6. We have to consider whether the second ground applies. If the plaintiffs Nos. 1 and 2 are now entitled to recover their shares of the debt from the first defendant, then the second ground would not apply. If they are entitled to bring the suit against the first defendant to recover the entire debt on behalf of themselves and of the second defendant and for their joint benefit, and not their share only, then it is clear that the second ground would apply.
7. Now, it appears to me that under Section 45 of the Contract Act they are all bound to sue to recover the entire debt or, if any on a of them refuses to join as plaintiff, he is to be made a defendant and the suit must be for the recovery of the entire debt. The section distinctly states that it is a joint claim and they must sue jointly. This is made clear also in the case of promissory-notes by Sections 78 and 82 of the Negotiable Instruments Act. Section 78 prescribes that the debt should be paid to the holder of the promissory-note and Section 82, to the holder thereof, or in other words to all the payees. I am therefore unable to agree with the decisions which hold that in India each payee must be considered to be entitled to bring a separate suit for the recovery of his own share.
8. Section 38 of the Contract Act also supports the same view. It says that 'an offer to one of several joint promisees has the same legal consequences as an offer to all of them'; and under the first clause the promisor is not responsible for non-performance if his offer has not been accepted. It is difficult to impute an intention to the Legislature that the promisor was entitled to make the offer though the promisee was not entitled to accept it. It seems clear that if the promisor was entitled to offer payment to one of the promisees which the latter was entitled to accept, the promisor cannot be held to be liable to pay over again to the other promisees what he has already paid. The payment therefore must be treated as a complete discharge. The decision that one co-heir cannot give a discharge for the claim of the others does not apply to this case.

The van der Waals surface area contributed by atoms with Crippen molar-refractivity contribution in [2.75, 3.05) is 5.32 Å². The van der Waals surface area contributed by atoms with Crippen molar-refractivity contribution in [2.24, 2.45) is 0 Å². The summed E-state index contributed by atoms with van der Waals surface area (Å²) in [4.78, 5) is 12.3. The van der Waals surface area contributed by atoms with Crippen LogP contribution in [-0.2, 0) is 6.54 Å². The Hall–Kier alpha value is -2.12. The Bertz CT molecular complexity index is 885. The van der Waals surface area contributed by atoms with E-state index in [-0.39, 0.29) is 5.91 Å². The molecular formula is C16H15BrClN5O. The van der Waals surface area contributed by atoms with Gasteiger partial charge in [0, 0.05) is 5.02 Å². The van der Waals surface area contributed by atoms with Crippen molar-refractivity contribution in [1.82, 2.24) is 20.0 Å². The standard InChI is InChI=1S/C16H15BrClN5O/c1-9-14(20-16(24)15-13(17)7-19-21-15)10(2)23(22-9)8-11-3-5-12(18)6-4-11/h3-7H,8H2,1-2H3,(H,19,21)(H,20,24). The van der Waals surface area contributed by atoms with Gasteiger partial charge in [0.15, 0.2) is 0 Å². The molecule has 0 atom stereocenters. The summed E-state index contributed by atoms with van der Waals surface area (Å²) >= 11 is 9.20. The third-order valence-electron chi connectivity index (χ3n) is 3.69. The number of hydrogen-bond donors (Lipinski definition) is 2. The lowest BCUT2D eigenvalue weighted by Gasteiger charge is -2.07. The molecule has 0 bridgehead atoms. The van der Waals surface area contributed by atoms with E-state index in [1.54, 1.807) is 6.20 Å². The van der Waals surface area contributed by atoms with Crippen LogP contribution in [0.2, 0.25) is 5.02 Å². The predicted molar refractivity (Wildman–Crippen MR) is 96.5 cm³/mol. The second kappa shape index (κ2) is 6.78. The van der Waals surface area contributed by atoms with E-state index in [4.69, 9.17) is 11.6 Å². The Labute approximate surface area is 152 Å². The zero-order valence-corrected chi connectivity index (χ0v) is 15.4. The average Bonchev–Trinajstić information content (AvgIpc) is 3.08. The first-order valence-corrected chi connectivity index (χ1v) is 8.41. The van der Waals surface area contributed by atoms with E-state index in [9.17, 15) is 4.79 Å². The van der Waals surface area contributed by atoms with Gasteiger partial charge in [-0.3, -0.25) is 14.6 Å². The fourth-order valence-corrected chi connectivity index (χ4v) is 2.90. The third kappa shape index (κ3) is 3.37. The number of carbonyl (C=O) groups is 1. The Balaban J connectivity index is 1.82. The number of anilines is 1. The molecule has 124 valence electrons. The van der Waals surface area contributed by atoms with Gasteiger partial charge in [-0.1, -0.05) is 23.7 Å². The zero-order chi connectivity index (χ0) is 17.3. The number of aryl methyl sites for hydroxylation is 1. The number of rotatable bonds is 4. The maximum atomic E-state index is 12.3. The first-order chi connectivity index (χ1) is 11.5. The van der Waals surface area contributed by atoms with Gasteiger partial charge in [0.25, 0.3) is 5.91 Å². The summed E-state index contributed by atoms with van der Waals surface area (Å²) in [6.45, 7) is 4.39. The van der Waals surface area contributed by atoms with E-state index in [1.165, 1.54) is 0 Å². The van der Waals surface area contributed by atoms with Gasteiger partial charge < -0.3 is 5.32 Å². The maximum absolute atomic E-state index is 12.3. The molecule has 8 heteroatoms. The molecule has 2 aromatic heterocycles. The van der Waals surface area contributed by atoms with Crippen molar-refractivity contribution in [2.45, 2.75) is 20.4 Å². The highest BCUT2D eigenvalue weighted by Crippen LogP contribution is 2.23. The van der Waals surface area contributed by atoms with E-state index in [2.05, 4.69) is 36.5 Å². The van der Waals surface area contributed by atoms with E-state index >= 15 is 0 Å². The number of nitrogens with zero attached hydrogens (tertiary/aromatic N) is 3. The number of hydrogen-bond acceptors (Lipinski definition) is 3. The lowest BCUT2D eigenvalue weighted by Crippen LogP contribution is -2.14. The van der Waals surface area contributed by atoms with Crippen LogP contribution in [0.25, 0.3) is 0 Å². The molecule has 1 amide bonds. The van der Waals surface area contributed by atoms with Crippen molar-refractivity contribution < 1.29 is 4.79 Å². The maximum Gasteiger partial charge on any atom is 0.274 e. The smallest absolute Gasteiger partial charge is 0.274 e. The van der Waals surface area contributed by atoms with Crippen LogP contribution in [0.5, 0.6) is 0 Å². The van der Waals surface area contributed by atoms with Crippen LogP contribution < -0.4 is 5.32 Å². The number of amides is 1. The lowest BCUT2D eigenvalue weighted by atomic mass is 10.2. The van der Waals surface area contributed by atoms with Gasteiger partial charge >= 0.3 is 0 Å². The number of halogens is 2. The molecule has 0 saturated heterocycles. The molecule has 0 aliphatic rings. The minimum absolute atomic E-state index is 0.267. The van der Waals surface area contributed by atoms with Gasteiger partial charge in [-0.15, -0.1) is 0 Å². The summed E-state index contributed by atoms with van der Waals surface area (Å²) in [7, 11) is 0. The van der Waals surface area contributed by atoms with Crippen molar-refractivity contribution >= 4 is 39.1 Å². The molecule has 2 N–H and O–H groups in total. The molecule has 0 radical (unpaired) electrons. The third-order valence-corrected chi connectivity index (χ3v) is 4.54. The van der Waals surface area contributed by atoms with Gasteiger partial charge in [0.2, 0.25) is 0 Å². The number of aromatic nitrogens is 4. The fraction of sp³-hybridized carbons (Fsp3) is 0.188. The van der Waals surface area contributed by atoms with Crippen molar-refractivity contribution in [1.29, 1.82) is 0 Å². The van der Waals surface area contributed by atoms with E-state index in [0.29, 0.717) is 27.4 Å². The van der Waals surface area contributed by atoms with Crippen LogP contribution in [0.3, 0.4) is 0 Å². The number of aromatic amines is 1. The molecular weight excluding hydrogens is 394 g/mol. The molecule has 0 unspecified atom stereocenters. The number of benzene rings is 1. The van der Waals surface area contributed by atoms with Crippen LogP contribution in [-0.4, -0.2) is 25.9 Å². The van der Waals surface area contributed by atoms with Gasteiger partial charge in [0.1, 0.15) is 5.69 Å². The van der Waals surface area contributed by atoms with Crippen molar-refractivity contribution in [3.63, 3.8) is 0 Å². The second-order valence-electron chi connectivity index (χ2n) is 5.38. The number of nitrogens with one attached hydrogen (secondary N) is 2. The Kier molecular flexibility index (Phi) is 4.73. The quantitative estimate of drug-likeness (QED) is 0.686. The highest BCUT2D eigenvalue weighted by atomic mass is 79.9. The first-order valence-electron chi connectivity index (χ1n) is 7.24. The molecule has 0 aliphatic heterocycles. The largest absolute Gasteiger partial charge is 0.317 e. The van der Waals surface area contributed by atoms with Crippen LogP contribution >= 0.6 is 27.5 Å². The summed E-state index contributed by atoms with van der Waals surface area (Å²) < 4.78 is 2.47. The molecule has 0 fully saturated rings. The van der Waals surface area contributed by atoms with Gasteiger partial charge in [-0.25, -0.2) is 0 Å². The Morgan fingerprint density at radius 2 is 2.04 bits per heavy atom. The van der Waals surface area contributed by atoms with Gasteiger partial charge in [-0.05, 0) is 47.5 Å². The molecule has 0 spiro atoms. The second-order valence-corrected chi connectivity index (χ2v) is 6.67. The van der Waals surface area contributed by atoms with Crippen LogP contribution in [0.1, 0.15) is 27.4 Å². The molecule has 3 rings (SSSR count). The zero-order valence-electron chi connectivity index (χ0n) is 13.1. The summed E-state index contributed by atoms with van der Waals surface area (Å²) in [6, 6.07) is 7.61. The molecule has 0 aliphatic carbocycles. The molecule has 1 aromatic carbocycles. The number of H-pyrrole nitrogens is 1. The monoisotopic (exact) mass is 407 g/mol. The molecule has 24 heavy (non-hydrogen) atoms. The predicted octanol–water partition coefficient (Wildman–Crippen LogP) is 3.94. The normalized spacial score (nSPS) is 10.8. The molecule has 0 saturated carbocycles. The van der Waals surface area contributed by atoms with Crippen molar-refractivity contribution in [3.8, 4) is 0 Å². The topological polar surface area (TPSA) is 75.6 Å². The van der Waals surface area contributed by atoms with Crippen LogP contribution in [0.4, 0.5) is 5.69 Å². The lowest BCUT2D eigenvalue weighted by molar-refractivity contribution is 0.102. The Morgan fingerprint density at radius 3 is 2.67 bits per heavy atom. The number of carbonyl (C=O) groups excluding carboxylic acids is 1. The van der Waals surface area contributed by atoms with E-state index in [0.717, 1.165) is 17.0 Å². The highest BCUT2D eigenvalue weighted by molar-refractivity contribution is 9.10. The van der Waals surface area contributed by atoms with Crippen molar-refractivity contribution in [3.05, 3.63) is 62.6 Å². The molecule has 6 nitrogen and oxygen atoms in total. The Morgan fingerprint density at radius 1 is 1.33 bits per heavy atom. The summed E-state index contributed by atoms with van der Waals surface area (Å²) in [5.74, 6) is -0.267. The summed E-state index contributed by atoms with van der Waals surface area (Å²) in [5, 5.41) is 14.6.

9. It is said that the authority of Wallace v. Kelsall (1840) 7 M. & W. 264 has been considerably shaken by later English decisions. It is unnecessary to enquire whether this is so or not as English decisions are not precedents which govern us, but are only referred to for the purpose of finding out the principle underlying those decisions and to explain the Indian Statutes which are usually framed with reference to those decisions. The cases cited are later than the Contract Act. It has also to be remembered that, while the English law as laid down in Wallace v. Kelsall (1840) 7 M. & W. 264 allowed one creditor to give a valid discharge, it did not generally allow him to sue alone. But the Roman law and those Continental systems which followed it allowed one creditor to sue alone for the entire debt. See Evans Pothies I, 144 II, 55 ss. The Contract Act therefore in allowing payment to be made to one creditor was in strict accordance with the Roman and the English law as then understood.
10. I am therefore of opinion that if payment of the debt had been made to the second defendant he was entitled to receive such payment and it would be a valid discharge as against the plaintiffs. I answer the question in the affirmative.
Sadasiva Ayyar, J.
11. The short question referred to the Full Bench in this case is whether one of three payees of a negotiable instrument can give a valid discharge of the entire debt without the concurrence of the other two payees. The learned Judges who referred this point themselves point out that no valid reason exists for any distinction between the claims under a mortgage bond and under a negotiable instrument, so far as the decision of the above question is concerned. I might go further and say that if in the case of a mortgage bond in favour of several joint mortgagees one joint mortgagee can give a valid discharge binding on the others, the right of a joint promisee under a negotiable instrument to give such a valid discharge must stand on even a higher footing, the exigencies of trade requiring even greater protection to be given to those liable under a promissory-note than to those liable under a mortgage bond [see Subba Narayana Vathiyar v. Ramasami Aiyar I.L.R.(1907) Mad. 88 and Konetti Naicker v. Jutu Gopalaiyar (1912) M.W.N.984.